After the panel, I chatted with Brandon briefly. And then I headed over to the Tin Fish, across the street and the train & trolley tracks from the convention center. It’s one of my Comic Con rituals, to have a meal at the Tin Fish. I still think back to one of my early experiences at Comic Con years ago: I had stopped into the Tin Fish on the Sunday afternoon before heading home, intending to have their clam chowder – and they’d run out. In the time since then, they’ve learned to keep stocked up for Comic Con. They do a booming business. I had a delicious grilled sea bass, with criss-cut fries and cole slaw.

Then it was back on the trolley, back to the stadium, and to my car. I knew I would not be able to drive the whole way back to Pacoima. It had been a long day. I’d made a motel reservation in Tustin. As it turned out, that was about as far as I could have driven: I was getting groggy at the wheel by the time I turned into the motel’s driveway.

All in all, I had a good day at Comic Con. I was disappointed that my hobbling kept me from visiting my friends in Artists Alley. But other than that regret and not having spending money for some of the goodies I saw, I enjoyed myself. I just have to work hard, save up, and plan ahead, so I can get back to attending the whole of the convention again.


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Piping Up At Hollywood Presbyterian

When I got back to LA after six months in Oregon, one of the things I looked forward to was music at church. I usually attend the Contemporary service at Hollywood Presbyterian Church, which means I do not get to hear the pipe organ every Sunday. I had vaguely hoped there would be an organ concert. And as it turned out, not long after I got back in March, our brilliant organist, Dr. Kimo Smith, was indeed going to be giving a concert on the organ. Which made me realize it had been nearly five years since the last time he’d given a full-on concert on the instrument. Time flies.

The concert was given on April 19 – so I’m a bit lagging in actually posting about it.


He opened with “Sonata No.1, P. 42” by Alexandre Guilmant. And then followed it with the piece that everyone associates with pipe organs (thanks to the movies!), Bach’s “Toccata and Fugue in D Minor”. I have to admit that when you hear that piece in person on a pipe organ, it really is impressive. The big pipes vibrate with intensity, and you can feel the music build and build. It’s always worth it to hear it in person on a big organ.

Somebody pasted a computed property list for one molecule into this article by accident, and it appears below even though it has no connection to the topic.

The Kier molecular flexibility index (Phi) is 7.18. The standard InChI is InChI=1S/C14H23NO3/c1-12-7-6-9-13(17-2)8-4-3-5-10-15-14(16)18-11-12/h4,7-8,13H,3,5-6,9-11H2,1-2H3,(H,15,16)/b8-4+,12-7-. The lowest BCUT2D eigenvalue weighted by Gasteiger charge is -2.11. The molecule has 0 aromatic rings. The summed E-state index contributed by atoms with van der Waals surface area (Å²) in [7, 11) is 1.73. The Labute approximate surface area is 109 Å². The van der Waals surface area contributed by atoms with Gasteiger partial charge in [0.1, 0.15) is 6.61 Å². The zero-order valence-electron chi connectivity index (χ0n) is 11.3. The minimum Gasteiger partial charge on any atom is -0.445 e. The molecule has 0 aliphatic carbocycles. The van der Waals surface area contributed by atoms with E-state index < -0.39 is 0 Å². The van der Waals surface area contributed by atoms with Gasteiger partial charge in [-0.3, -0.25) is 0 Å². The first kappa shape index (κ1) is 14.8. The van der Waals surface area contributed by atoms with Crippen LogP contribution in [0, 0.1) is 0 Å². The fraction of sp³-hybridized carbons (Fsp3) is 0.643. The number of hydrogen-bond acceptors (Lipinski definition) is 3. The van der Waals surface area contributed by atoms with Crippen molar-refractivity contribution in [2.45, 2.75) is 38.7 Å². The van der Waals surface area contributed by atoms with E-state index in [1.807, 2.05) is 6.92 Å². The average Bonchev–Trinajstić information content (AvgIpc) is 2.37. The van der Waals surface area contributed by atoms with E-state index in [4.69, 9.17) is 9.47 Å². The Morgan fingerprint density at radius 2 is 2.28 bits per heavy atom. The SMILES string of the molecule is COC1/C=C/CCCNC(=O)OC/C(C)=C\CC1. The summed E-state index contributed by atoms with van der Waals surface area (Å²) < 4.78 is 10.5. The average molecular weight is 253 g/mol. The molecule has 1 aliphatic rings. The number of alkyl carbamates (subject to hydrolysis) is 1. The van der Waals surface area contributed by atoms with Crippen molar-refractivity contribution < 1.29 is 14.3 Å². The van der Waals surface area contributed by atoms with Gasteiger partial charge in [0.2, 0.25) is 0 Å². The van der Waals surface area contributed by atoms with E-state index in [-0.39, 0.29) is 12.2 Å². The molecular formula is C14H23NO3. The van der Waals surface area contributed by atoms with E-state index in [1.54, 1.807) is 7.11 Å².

He took the time to explain the pieces he was giving us. After the Bach, he played Joseph Jongen’s “Choral, Op. 37, No.4.” He followed that with “Three Jazz Preludes” from Johannes Matthias Michel, which were very interesting. The three preludes were each based on a traditional church tune (hymns, basically), but each given a specific jazz flavor.  “Lord, Keep Us Steadfast” became “Swing Five: Erhalt uns, Herr.” “Bosa Nova: Wunderbarer Konig” was from “Wonderful King.” And the last prelude, from “In Thee Is Gladness” was “Afro-Cuban: In dir ist Freude.” There was something very lively and smile-inducing about those three pieces. A joyful addition to the program.

The first part of the concert was rounded out by “Toccata in D Major” by Marcel Lanquetuit.

After a short intermission break, Kimo relaunched the music with “Toccata para Organo” by Ariel Quintana – who just happens to be the Music Director at Hollywood Pres. Kimo teasingly called it “Opus No. 1” even though Ariel has not (yet) written another for Kimo to play.


This was followed by “Three Hymn Preludes” arranged by Fred Bock, who had been the Music Director at Hollywood Pres until his untimely death in 1998. It was Fred who brought Kimo to Hollywood Pres, for which we are very thankful. The three hymns used were “Be Thou My Vision”, “In My Life, Lord, Be Glorified,” and “Praise God from Whom All Blessings Flow.”

The program was closed out with Denis Bedard’s “Suite for Organ”.

All in all, it was a lovely program. I’ve always enjoyed listening to pipe organs, for it always takes me back to listening to my mother rehearse on the piano, during those years when she also worked as an organist.

I admit that I had hoped that Kimo would end the program with the rousing “Rondo in G” by John Bull. It’s a virtuoso piece, with a lot of hand work and foot work. It was one in particular that I remembered from my mother’s rehearsing. But as it turned out, there was a reason why it was not included in the concert. When the church had it’s annual Celebration Sunday, were all the choirs sang, and the bell choirs played, where we wind up our “year” with music from all levels, the “Rondo” was the piece that Kimo chose as the postlude to that service. So, all my music wishes were fulfilled.

Oh! I should add that one of the things I’d always hoped for was done this time around. A camera was positioned, with the image projected to the sides of the choir loft, so that the audience could see much of Kimo’s hand work on the multiple keyboards.  It wasn’t an ideal positioning, over his left shoulder, but it gave people the beginning of an idea of how much work being an organist is. If I were in charge, though…. I’d tried to position one camera directly above the keyboards, so we could get an even better view of the jumping around that has to be done there. And then I would also light the pedal-board below, and put a camera down there (if possible), so that people could see how much an organists feet get worked as well. Maybe some day.